Gospel: Immediately they left their boat...

“Immediately they left their boat and their father and followed him.” Matthew emphasizes the speed with which the apostles put down their work to follow Jesus. Simon Peter and Andrew abandoned their nets in mid-cast. The departure of James and John was just as abrupt. One minute they were mending nets under their father’s watchful eye, the next minute they were off to follow Jesus. One imagines Zebedee clutching a tattered net bemusedly and trailing off mid-sentence. Many biblical scholars suspect Matthew was exaggerating for effect, that the apostles did not leave behind their trades and family so capriciously, that they discerned their departure for some time. Perhaps, but those scholars may have forgotten how compelling the call to adventure may feel. This call is a staple of literature worldwide, and is very real. Perhaps it was Jesus who discerned and who sought out followers who were just one nudge away from leaving everything behind and starting over on some new path.


Our citizenship is in Heaven. (Phil 3:20)

Liturgical day
Third Sunday in Ordinary Time (A), January 22, 2017
Is 8:23 – 9:3, Ps 27, 1 Cor 1:10-17, Mt 4:12-23

What was God’s call like for you?

Who do you know that needs to hear Christ’s message of the Kingdom? What words and deeds will be effective?

Jesus’ proclamation of the kingdom of heaven gave them the nudge. Modern readers might be forgiven for not being so moved. Most of us learn of the “kingdom” as something to do with the cChurch or maybe the second coming of Christ, but few of us can really pin down the precise significance. The Jews of Jesus’ day likely found talk of God’s kingdom more compelling, but they were equally unclear on the details. To some, God’s kingdom represented a global political transformation. To others, membership in God’s kingdom was a way to avoid a coming apocalyptic catastrophe. To still others, God’s kingdom was a state of interior peace that preserved them from the noise and confusion of the world. Peter, Andrew, James and John left their boats and nets behind in pursuit of such dreams. They discovered something far more radical. The kingdom was the belief that God was present among us and that divine power was active in the lives of those who followed Jesus’ example. That simple message inspired joy and wonder throughout Galilee. The power of this good news healed the sick and changed the lives of sinners. As the first apostles witnessed these wonders, they came to believe in the truth of Jesus’ message of the kingdom.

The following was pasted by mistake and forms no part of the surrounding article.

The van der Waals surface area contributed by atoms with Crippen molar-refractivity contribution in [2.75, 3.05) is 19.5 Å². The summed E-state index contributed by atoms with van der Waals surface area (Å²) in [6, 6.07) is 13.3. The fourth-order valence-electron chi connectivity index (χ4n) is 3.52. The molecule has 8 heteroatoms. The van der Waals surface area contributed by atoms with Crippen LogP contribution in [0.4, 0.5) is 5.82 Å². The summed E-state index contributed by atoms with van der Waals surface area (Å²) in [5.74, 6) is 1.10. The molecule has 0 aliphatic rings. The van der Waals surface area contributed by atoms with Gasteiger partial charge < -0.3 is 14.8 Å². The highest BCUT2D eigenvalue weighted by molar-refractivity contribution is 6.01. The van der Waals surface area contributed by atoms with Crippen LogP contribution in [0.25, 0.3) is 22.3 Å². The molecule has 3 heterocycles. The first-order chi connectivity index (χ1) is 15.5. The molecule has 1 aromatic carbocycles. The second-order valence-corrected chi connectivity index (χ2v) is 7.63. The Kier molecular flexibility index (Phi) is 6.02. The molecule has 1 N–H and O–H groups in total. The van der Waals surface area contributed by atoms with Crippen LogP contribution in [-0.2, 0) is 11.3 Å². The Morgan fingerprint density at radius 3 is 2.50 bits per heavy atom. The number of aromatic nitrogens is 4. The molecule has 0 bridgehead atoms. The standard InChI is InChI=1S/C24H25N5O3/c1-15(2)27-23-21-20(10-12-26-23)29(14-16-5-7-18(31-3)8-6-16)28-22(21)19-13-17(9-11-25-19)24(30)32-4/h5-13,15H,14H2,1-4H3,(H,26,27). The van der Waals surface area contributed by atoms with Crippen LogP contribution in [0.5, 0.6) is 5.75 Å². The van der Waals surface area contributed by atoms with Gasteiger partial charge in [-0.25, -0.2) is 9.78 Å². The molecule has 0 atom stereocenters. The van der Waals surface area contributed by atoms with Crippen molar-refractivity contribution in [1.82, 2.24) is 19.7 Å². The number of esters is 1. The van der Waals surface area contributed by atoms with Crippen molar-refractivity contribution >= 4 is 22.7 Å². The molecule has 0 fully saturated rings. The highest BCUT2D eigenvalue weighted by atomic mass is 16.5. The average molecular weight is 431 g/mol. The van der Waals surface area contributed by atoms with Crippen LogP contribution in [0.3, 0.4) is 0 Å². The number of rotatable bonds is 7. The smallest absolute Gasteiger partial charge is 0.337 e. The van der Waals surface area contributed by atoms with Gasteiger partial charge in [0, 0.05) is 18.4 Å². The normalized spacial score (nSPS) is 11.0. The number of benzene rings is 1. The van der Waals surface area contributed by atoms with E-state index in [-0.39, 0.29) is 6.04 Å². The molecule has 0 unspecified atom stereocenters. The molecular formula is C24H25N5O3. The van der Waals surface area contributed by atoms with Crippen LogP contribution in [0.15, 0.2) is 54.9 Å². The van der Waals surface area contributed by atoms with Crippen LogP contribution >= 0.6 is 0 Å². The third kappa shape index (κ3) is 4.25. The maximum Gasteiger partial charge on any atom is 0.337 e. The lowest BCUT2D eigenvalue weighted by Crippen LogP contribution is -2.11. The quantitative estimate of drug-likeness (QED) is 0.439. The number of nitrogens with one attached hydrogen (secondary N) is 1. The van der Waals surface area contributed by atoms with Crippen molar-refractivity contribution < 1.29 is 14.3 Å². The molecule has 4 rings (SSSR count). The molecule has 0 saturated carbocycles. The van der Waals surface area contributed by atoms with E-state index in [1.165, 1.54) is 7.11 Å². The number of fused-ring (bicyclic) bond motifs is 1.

Jesus seeks people who only need a nudge to enter the Kingdom. Sometimes this nudge is a very direct “Stop!” called out to individuals destroying themselves or others. Sometimes it is a powerful but subtle invitation to a life of greater meaning and service. Sometimes the nudge is a liberating “I can get you out of here,” spoken to someone trapped in physical or spiritual slavery. As with the first apostles, clear understanding need not precede wholehearted engagement; an immediate response can mature to wisdom over the course of a life lived in God’s presence and power.

Jesus relies on us to continue this ministry. It is our responsibility to proclaim that God is present and active among us. We can do this in both obvious and subtle ways. The world is full of people longing for good news. As we reflect on those moments Christ nudged us onto a path of discipleship, we find the wisdom to bring a similar transformation to another.

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